Google+ for You?

In November, I presented at this conference called the Blogworld & New Media Expo.  They have what is called a virtual ticket, and I’m working my way through some of the sessions and taking notes.

Google+ Torgerson

Chris Brogan and Guy Kawasaki did a presentation on Google+, a social media platform (is that what you call it?) that I’ve largely ignored until now. I set up my profile. I know a couple of good friends are on there.  I check in to see what they’ve posted lately.  That was about it.

Guy says Facebook is for friends and family and Google+ is for those who share your passion.  He says the first thing I ought to do is to search for key words that describe my passion.  Okay, item learned #1:  I can search for key words on Google+.  I can’t do that on Facebook, right?  So I try searching by “writing” and “teaching” and what do I find?  TENURE-TRACK POSITION IN CREATIVE WRITING (FICTION) AT THE UNIVERSITY OF SOUTH DAKOTA.  It was the second post.  I hadn’t thought about job openings being on Google+.  It would be a certain kind of writer and teacher to find such a post on Google+ as opposed to the pages of The Writer’s Chronicle, right?  Some universities would never post on Google+ and some would most want to find future teachers and writers there.  That’s my guess.  Got an opinion?

Chris says you can click into your circles and just see posts from that circle.  So I could have a “writing” circle and a “basketball coach” circle and take only a look at those things when I want to.  He also says to try  FindPeopleOnPlus.Com.  There, you could not only search by someone’s name–William Torgerson–but also by key words such as “writer.”  Chris says he found 87 farmers.  He plays Texas Hold’em with his dad on Google+.

There’s something called Hangout where you can get together online via video.  I can see possibilities for writing groups or classes to meet virtually. Okay, I’m convinced to do more on Google+.  Maybe tonight I’ll take a look at organizing my circles.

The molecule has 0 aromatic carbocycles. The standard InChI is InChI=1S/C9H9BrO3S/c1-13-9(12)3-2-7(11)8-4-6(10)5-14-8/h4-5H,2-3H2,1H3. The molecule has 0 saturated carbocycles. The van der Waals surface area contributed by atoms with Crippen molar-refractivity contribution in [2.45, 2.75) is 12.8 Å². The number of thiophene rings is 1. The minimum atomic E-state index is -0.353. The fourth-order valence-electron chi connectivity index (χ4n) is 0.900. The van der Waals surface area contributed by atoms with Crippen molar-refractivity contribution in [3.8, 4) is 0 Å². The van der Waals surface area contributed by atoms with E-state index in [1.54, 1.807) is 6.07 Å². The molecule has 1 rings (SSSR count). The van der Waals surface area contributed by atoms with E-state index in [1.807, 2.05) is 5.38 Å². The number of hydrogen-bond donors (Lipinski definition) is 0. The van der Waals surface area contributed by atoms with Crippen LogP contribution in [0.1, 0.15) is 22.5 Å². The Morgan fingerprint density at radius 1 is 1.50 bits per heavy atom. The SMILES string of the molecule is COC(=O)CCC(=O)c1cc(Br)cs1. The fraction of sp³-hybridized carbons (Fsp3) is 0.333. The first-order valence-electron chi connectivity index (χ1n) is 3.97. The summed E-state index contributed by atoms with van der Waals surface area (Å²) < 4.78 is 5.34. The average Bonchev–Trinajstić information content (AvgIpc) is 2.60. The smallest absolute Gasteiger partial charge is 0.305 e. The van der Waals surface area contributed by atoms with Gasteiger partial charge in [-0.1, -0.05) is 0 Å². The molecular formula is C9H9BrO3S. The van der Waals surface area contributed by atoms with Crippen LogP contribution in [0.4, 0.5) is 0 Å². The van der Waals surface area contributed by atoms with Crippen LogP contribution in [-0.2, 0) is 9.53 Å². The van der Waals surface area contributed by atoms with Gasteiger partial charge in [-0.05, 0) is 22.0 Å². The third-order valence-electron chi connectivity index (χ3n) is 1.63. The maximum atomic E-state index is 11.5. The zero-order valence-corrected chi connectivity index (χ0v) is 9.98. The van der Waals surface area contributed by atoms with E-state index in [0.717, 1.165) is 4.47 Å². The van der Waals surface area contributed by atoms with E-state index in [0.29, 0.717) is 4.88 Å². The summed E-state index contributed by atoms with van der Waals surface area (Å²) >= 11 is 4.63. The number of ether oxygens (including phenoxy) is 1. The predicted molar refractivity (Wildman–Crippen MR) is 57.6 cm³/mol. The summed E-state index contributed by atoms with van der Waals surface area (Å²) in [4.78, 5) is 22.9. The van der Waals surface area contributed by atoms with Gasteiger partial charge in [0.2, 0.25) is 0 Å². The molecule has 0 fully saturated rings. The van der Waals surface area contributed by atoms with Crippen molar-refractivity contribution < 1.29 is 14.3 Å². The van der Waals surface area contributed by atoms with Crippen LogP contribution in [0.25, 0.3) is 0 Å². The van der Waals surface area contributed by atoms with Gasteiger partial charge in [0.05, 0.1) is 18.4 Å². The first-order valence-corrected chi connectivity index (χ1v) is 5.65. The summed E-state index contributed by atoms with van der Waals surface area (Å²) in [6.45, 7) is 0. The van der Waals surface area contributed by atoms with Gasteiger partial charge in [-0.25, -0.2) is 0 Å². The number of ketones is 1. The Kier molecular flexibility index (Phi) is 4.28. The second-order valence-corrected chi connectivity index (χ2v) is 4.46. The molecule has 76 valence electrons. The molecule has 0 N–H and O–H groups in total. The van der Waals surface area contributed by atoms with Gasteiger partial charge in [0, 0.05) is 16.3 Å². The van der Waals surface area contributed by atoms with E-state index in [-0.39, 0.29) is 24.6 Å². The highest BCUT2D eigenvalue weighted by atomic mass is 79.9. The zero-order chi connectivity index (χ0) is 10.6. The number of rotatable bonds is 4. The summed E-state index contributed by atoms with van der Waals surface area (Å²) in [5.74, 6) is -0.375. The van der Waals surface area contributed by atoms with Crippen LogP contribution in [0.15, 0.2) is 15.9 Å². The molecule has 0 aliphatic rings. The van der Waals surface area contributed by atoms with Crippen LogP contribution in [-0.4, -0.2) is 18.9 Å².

You can read more about Guy Kawasaki here.

And Chris Brogan here. 

Are you on Google+?  If you are, what do you do there?

Write With Me Wednesdays: Orient Your Reader to a Place

A writer has a lot of choices when writing and an example of those choices can be seen in all the ways a writer might choose to open a piece of writing.  In the coming weeks, I invite you to experiment with opening sentences as a way to not only generate new material, but also as means to begin the habit of looking for the choices writers make as they work.

This week’s experiment asks you to open your text by orienting your readers to a specific place.  Because most of the comments I’ve received come from those working on blog posts, essays, or short stories, I’m giving examples from those sorts of texts.

Before we look at the examples of writers orienting readers to place, try to think of a text you would write that might open by orienting readers in this way.  If you need help getting ideas for your writing, you can check out my post on developing your writing territories.

Here are some examples of writers who open texts by (among other things) orienting their readers to a place:

William Torgerson Write With Me Wednesdays digital book club social media

Moustafa Bayoumi's How Does It Feel to Be a Problem?

“Sade and four of his twenty-something friends are at a hookah café almost underneath the Verrazano-Narrows Bridge in Brooklyn.”

From Moustafa Bayoumi’s How Does it Feel to Be a Problem? Being Young and Arab in America.  Notice also the specifics of the name of a bridge and a borough of NYC.  Is it appropriate for you to include these sorts of details?